Kucinich brings his campaign to region
The presidential candidate was in Keene to open his first New Hampshire campaign office. He also spoke to a crowd of 50 students, teachers and area residents at Keene State College.
Kucinich focused his comments on the Iraq war, arguing that he was the only Democratic candidate who has consistently voted against the war and its funding.
"Do you want a Democratic version of war or a Democratic version of peace?" he asked the crowd.
At the Keene State event, Kucinich compared himself to several leading candidates for the Democratic nomination, including Sen. Hillary Clinton, D-N.Y., former Sen. John Edwards, D-N.C., and Sen. Barack Obama, D-Ill.
"Hillary Clinton voted to authorize the war. She voted 100 percent of the time to fund the war. John Edwards voted for the war and voted 100 percent of the time to fund the war. Barack Obama voted 100 percent of the time to fund the war," he said. "I not only led the effort against the war, but I led the effort against funding the war."
Kucinich, who unsuccessfully sought the Democratic nomination in 2004, was elected mayor of Cleveland at the age of 31. He has served in the House of Representatives since 1997 and is known for calling for a federal Department of Peace to counter the influence of the Defense Department.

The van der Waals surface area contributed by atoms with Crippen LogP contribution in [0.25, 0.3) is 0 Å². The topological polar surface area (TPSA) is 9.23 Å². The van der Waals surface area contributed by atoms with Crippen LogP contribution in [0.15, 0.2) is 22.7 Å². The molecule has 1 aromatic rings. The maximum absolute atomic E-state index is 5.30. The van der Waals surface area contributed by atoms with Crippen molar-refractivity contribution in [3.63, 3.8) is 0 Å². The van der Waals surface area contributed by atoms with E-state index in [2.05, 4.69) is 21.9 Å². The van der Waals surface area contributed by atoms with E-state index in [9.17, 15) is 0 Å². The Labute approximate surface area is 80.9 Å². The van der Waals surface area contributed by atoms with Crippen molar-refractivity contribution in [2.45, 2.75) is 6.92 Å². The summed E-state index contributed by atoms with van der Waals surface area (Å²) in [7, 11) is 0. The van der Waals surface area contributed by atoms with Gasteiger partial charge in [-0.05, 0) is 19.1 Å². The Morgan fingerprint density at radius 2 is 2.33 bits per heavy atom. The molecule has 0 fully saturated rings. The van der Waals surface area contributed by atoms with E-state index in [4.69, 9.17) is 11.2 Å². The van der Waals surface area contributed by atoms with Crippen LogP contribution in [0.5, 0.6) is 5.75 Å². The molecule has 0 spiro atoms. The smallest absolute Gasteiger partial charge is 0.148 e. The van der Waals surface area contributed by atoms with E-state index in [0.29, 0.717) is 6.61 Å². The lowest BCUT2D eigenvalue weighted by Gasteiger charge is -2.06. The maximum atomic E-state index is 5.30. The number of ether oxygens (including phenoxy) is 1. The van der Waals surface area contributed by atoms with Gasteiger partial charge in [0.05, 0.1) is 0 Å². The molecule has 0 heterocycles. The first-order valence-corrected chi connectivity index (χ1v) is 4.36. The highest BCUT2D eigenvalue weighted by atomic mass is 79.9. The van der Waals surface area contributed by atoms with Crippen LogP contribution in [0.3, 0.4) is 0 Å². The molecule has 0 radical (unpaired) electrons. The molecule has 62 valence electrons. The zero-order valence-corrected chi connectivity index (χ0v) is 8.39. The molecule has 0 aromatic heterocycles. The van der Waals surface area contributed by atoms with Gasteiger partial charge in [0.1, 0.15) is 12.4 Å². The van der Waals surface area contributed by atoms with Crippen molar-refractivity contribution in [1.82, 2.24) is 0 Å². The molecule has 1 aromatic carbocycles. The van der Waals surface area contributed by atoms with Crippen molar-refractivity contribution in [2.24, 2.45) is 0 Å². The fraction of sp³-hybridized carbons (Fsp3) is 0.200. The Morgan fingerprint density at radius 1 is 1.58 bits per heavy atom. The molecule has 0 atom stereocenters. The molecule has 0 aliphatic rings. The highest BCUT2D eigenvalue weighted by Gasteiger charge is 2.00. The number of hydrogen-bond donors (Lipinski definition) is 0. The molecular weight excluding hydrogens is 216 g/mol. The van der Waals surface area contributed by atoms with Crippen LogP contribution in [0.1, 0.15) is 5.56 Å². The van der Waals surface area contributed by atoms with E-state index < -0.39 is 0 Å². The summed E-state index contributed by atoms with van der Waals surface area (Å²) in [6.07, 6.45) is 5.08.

Though Kucinich spoke about domestic issues such as the environment, health care and education, he framed them in light of the war.
"As long as you're talking about war, people don't have to talk about anything else," he said. "Our future is being stolen by the war."
Kucinich argued that Congress should divert money currently spent fighting wars abroad to programs that would help Americans at home.
As president, he said, he would seek to provide universal health care, create jobs through massive public works projects, encourage building "green housing," and increase federal education funding.
The candidate said that though his opposition to the war raised eyebrows during the 2004 campaign, his position "is now the mainstream."
"I don't see this as being about left or right. I see it as war or peace," he said.
Kucinich was scheduled to visit Brattleboro this morning to speak on Brattleboro's "Live and Local" show on WKVT-AM. According to host Steve West, Kucinich was unable to make it to the studio, but conducted the interview over the phone.
West, who supports Kucinich's candidacy, said that the congressman "was very affable and quick on his feet. I found him to be very genuine."
At the same time, West said that Kucinich may face an uphill battle in his quest for the Democratic nomination.
"I'm realistic to know that he has a long way to go. There'd have to be a tsunami of a cultural shift" for Kucinich to beat his many formidable opponents.
Vermont Rep. Daryl Pillsbury, I-Brattleboro, who also participated in the radio show, said that though he has not yet endorsed a candidate, he was "very impressed with (Kucinich's) comments on a lot of things."
"I think the people in this area should start paying attention to this candidate," he said.
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